At any rate you are so knowledgeable and widely read that I am taking the liberty of attaching a great 2004 Harvard Business Review paper of Hau Lee's and a bio I copied from someplace. Don't feel obligated to read any of this -- I am certain you won't, feel obligated that is.

My final thought, which I could have come to a long time ago, is that if Tim Cook sees Apple through the transition from the genius founder over the next several years, then he may be due some consideration for the genius designation himself.

Note: one can see a bio of Hua Lee here

Note: If one googles "the triple a supply chain" pdf the first hit should be of Hau Lee paper published in Harvard Business Review in October, 2004.

Original Post

I don't know if anyone recalls the article in Newsweek or Time magazine years ago featuring Apple and Steve Jobs. It was a several-page article, and there was a photo of Steve Jobs sitting cross-legged with a clam-shell contraption on his lap, and he called it magic. It wasn't connected to anything. No power cord. No internet cable. And he was years ahead of his time and calling it magic. It was hard to believe it was his toy, not "his" toy because he bought it at the store, but it was "his" toy because he made it at his shop (which by then was a technological marvel in its own right).

So, tonight, I'm at a place where I have no television, no internet, and I am desperate to see THE GAME.

I know I won't be able to watch it but I can at least follow the score if I get up to Starbucks.

Here I am. In Starbucks. I turn on the computer, check some mail, make sure the blog is up and running, and then I click on Yahoo!Sports expecting to find a score.

And there it is: NCAA LIVE!

It's incredible. Here I am, listening to the 10-hour video of "What is Love" on YouTube in the background, typing on the blog, and watching THE GAME live.

Jobs was simply a genius. What he invented. What he saw coming.

Is The Global Warming Story Over?

A Layman's Guide to Anthropogenic (Man-Made) Global Warming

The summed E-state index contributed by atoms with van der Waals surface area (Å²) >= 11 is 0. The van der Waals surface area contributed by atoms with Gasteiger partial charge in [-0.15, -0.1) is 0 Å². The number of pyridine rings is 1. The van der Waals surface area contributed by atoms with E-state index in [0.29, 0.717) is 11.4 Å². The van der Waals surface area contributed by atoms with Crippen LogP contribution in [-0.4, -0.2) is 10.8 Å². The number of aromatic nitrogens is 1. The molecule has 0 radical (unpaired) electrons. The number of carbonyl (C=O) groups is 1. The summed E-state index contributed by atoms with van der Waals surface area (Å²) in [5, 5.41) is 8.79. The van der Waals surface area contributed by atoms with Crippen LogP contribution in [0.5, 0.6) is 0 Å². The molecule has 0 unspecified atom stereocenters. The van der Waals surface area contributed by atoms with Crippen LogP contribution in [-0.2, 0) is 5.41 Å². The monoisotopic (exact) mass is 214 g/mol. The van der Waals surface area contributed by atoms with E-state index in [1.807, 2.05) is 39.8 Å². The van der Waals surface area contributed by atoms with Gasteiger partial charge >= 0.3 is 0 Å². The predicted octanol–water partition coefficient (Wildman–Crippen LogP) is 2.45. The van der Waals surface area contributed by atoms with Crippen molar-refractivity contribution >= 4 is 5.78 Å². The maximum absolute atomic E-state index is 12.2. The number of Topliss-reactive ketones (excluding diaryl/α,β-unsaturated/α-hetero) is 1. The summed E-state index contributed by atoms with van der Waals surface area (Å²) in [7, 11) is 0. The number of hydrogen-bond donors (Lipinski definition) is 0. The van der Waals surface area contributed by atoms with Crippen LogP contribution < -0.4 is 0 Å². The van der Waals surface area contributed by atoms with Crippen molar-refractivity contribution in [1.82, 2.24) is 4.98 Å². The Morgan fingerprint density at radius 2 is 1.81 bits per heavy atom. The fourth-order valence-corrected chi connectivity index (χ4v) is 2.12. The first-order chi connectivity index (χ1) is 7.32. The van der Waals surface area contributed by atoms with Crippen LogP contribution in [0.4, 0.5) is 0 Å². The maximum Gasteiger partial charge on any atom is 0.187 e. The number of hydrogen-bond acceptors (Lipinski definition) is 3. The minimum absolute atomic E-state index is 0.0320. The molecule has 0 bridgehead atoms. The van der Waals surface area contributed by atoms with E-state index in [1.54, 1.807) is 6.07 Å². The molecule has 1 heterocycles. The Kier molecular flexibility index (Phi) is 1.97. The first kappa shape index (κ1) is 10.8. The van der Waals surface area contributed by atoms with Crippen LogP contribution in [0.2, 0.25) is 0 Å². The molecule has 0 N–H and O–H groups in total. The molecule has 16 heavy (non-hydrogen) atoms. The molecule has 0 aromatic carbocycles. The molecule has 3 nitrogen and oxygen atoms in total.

April 13, 2013: I can only see this much without a subscription to Petroleum News, but one can probably find the rest of the story by googling if interested:
As the climate warms and the Arctic sea ice cover shrinks, especially in the summer and fall, new economic opportunities are arising in Arctic waters. Russia is opening up a sea route around its northern coast and through the Bering Strait; tourist cruise ships have started appearing in previously i....
April 7, 2013: Everybody's jumping on board! Now another group of scientists agree -- global warming stopped some years ago -- and they have an explanation. Is it just me, or does it seem like a lot of D+ students (like Algore) and non-science students (like Algore) all of a sudden started reading a few books on geography, biology, weather, science -- all the subjects they skipped in high school and college -- and are now fascinated with the subject -- and surprised to see that climate change is pretty normal, has been occurring ever since the earth got an atmosphere? If they had gone to Sunday School they would know who set the universal thermostat. Smile. It wasn't man. As much as they would like to think.

Original Post

I had planned three rambling posts for the weekend. I completed the first two, subject to tweaking and editing:
  • heavy oil, Gulf coast refineries, and the failure of policy
  • the jobs "miss" this past week